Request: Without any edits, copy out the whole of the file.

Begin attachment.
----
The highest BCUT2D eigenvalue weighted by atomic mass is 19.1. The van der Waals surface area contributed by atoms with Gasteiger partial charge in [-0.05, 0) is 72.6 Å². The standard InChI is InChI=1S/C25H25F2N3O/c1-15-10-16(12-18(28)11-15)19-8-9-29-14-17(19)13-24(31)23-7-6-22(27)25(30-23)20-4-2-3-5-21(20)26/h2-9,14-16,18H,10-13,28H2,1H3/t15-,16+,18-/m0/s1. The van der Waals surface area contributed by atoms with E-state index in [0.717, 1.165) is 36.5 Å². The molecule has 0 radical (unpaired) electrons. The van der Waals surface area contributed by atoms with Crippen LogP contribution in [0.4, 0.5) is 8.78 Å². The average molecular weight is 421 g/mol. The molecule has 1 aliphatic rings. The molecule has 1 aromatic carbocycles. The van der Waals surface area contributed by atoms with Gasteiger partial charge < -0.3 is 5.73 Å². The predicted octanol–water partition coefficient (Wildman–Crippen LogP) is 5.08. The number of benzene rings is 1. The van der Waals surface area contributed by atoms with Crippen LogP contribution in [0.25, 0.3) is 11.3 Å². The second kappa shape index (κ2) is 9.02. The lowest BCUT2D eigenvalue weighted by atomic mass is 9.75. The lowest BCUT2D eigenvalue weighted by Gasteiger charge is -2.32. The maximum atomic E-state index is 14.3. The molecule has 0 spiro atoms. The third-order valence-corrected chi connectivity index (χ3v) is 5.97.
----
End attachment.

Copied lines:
The highest BCUT2D eigenvalue weighted by atomic mass is 19.1. The van der Waals surface area contributed by atoms with Gasteiger partial charge in [-0.05, 0) is 72.6 Å². The standard InChI is InChI=1S/C25H25F2N3O/c1-15-10-16(12-18(28)11-15)19-8-9-29-14-17(19)13-24(31)23-7-6-22(27)25(30-23)20-4-2-3-5-21(20)26/h2-9,14-16,18H,10-13,28H2,1H3/t15-,16+,18-/m0/s1. The van der Waals surface area contributed by atoms with E-state index in [0.717, 1.165) is 36.5 Å². The molecule has 0 radical (unpaired) electrons. The van der Waals surface area contributed by atoms with Crippen LogP contribution in [0.4, 0.5) is 8.78 Å². The average molecular weight is 421 g/mol. The molecule has 1 aliphatic rings. The molecule has 1 aromatic carbocycles. The van der Waals surface area contributed by atoms with Gasteiger partial charge < -0.3 is 5.73 Å². The predicted octanol–water partition coefficient (Wildman–Crippen LogP) is 5.08. The number of benzene rings is 1. The van der Waals surface area contributed by atoms with Crippen LogP contribution in [0.25, 0.3) is 11.3 Å². The second kappa shape index (κ2) is 9.02. The lowest BCUT2D eigenvalue weighted by atomic mass is 9.75. The lowest BCUT2D eigenvalue weighted by Gasteiger charge is -2.32. The maximum atomic E-state index is 14.3. The molecule has 0 spiro atoms. The third-order valence-corrected chi connectivity index (χ3v) is 5.97.